Just as explained in the previous section, serif fonts are those which designs contain small feet. Some of the examples include Garamond, Baskerville, Bodoni, and so on.
As opposed to serif, this one doesn’t have little foot extensions. Some of the examples are Helvetica and Gill sans.
This font is flexible and comes with various stroke widths, and resembles handwriting. The examples include Shelly, Bistro Script, and so on.
This one tends to be heavy and bold and highly used in the renaissance era. One example is Fraktur.
Last but not least is the decorative font family, which is more decorative and does not fit in other font categories. Due to its decorative nature, the fonts in this group are often used in posters, headlines, and many other designs.
In addition to the type classification above, font families can also be classified based on their periods and art style. Here is the classification:
Humanist refers to typefaces that are from the renaissance period or around the 15th and 16th centuries. It resembles calligraphy and has a flexible hand movement stroke. Some of the examples include Centaur, Sabon, and Gill Sans.
It is a transition from the old humanist style to a more modern typeface. Transitional is part of the baroque era, and some of the examples are Times Roman, Baskerville, and Helvetica.
Last but not least are the modern letterforms from around the 18th and 19th centuries or part of the enlightenment era. It has a more abstract design and offers a radical shift from the transitional typeface. Some of the examples include Futura and Bodoni.
How to Create Unique Fonts
Designing a typeface is different from other design processes; therefore, designers often don’t know where to begin when they want to design fonts. As a beginner, here are some basic rules on how to create unique fonts.
Learn all the basic steps
You may think that typography is all about practice. However, the truth is more complex than that since it is more of an art and science combination. The composition includes accurate measurements, specifications, and vocabulary, which must be considered when designing a typeface.
By understanding the basic rules by heart, you can break and adjust them to create a unique font. Therefore, it is important to step back and learn everything about the art before actually creating the typeface.
Pay attention to font communication
There is a psychology behind certain typefaces, and it is important to understand them. Knowing this will help you connect to your audience more and not make your typeface just another font.
Understand how kerning works
As explained before, kerning is how you adjust the space between letters in the same word. It is important to understand how it works to avoid sloppy typeface. It is a fine-tuning space so that your typeface will look more streamlined, unified as well as harmonious.
Create a brief
You need to have purpose and vision in designing a typeface so the final products can fit with the style and purpose intended. Of course, you can always start with purely expressive fonts. However, if you design for a client, this type of method will rarely suit the needs and will make you have to re-work your fonts.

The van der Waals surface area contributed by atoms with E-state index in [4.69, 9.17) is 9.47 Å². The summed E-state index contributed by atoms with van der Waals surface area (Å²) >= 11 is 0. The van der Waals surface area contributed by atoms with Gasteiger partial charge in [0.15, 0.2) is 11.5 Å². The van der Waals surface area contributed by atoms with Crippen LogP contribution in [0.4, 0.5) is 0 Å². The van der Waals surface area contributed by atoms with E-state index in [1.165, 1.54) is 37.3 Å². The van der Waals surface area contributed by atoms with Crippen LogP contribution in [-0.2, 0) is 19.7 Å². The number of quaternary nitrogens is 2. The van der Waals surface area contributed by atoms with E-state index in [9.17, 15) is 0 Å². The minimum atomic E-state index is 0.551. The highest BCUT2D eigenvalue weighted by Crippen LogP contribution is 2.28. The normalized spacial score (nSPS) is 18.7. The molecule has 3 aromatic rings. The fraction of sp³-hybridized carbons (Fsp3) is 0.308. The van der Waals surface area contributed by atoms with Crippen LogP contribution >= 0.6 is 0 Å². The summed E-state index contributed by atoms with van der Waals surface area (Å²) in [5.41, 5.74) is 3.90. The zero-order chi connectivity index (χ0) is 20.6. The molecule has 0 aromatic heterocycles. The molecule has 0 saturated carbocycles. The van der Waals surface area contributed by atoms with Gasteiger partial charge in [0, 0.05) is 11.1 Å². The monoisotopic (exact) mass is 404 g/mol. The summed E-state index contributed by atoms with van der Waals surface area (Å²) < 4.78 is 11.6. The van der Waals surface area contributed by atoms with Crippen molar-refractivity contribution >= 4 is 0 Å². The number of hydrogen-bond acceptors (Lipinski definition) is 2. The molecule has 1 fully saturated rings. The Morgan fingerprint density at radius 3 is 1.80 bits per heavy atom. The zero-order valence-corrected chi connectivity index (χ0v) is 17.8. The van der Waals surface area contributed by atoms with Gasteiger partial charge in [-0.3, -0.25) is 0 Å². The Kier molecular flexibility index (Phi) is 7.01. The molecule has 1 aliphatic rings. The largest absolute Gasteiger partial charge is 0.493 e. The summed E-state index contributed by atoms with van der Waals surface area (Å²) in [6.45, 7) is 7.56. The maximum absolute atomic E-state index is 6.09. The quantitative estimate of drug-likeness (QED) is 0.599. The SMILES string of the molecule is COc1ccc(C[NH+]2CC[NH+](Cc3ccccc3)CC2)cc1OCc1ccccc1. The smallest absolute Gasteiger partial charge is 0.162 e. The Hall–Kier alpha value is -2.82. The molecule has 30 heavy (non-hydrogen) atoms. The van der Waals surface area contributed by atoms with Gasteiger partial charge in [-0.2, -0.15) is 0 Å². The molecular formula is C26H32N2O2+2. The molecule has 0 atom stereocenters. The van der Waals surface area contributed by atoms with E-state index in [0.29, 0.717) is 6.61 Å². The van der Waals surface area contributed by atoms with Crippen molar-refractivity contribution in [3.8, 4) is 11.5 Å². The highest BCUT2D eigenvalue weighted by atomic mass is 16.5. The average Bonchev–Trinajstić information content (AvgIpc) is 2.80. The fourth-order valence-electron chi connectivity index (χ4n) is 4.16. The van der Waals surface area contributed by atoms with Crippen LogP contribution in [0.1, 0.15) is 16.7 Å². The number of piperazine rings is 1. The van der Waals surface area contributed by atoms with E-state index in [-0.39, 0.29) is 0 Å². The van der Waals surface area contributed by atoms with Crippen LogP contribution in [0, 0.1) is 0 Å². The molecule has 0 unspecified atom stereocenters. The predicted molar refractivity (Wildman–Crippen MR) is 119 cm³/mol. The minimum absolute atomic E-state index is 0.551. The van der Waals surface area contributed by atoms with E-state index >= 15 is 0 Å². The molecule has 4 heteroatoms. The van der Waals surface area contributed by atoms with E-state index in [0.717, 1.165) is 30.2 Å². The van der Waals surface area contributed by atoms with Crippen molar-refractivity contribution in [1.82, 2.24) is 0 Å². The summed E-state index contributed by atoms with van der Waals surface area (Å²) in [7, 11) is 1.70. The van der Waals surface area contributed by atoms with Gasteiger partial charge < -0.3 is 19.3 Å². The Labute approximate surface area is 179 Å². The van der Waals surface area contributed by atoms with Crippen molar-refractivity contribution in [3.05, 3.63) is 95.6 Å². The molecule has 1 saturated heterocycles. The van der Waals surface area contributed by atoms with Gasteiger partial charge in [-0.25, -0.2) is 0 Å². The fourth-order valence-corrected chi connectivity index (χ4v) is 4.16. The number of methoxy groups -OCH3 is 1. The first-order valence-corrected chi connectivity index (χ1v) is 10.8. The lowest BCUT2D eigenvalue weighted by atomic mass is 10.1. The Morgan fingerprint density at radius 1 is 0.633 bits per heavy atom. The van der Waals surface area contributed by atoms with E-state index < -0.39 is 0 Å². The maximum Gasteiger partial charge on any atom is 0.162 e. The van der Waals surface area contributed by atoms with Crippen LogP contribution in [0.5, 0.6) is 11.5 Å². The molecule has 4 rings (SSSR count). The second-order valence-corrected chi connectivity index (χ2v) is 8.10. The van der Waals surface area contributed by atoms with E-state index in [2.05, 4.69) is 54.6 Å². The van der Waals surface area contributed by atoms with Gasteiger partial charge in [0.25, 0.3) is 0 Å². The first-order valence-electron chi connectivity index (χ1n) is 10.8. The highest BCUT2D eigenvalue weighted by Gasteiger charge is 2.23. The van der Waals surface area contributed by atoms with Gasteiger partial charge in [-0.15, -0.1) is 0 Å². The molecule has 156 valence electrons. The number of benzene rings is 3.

When you are creating a brief, consider how will the fonts be used, whether it is for personal or professional use, what makes it different from every other font, and so on. Having a clear view of the purpose of your fonts will help you design the fonts easily.
Make a choice
At the beginning of the process, you will have to make a lot of choices. You have to decide various things such as whether your fonts will be sans-serif or serif, will be geometric or resembles handwriting, and so on.
Drawing by hand
You can start designing by drawing by hand first to create a more flexible curve or form. Once you know how the curves will be, you can digitize them with your computer. Refine the sample you create by matching the important features such as terminals and strokes.
Create control characters
Control characters are the few characters you use to help you set the style and tone of your typeface. Start with these control characters, and then move on to other characters to create a harmonious font set.
The control characters used are usually ‘n’ and ‘o’ for lowercase and ‘H’ and ‘O’ for uppercase. However, ‘s’ is a bit tricky, so it is usually left for later.
Draw the letters
Once you create control characters and draw the rest of the letters, you can move to your computer and draw them. You can use any software available both online and offline. However, if you are new to some of the software, it may take time to be familiar with the software and design with ease.
3 Cool Fonts for Your Inspiration
We have talked about typography, the important terms used, classification, as well as quick guidelines on how to create your unique font. Now, let’s see some examples of cool fonts for your inspiration to create your typeface.
It is a beautiful and practical font that will help you to create a stunning design. It combines light calligraphy style and traditional serif, making it versatile enough for various purposes.
Diana Webber offers two font types of SVG script and serif that can be used bot combined or separately. It is perfect for creating logos, invitations, or headlines.
Kohm is a vintage font with a unique rough texture. It offers various characters from letters, numbers and punctuations.
Now you know everything about typography and how to create it. While it may take some time to familiarize yourself with all the terms, rules, and techniques to master typography, it doesn’t mean that it is impossible to do. So, start your font creating today!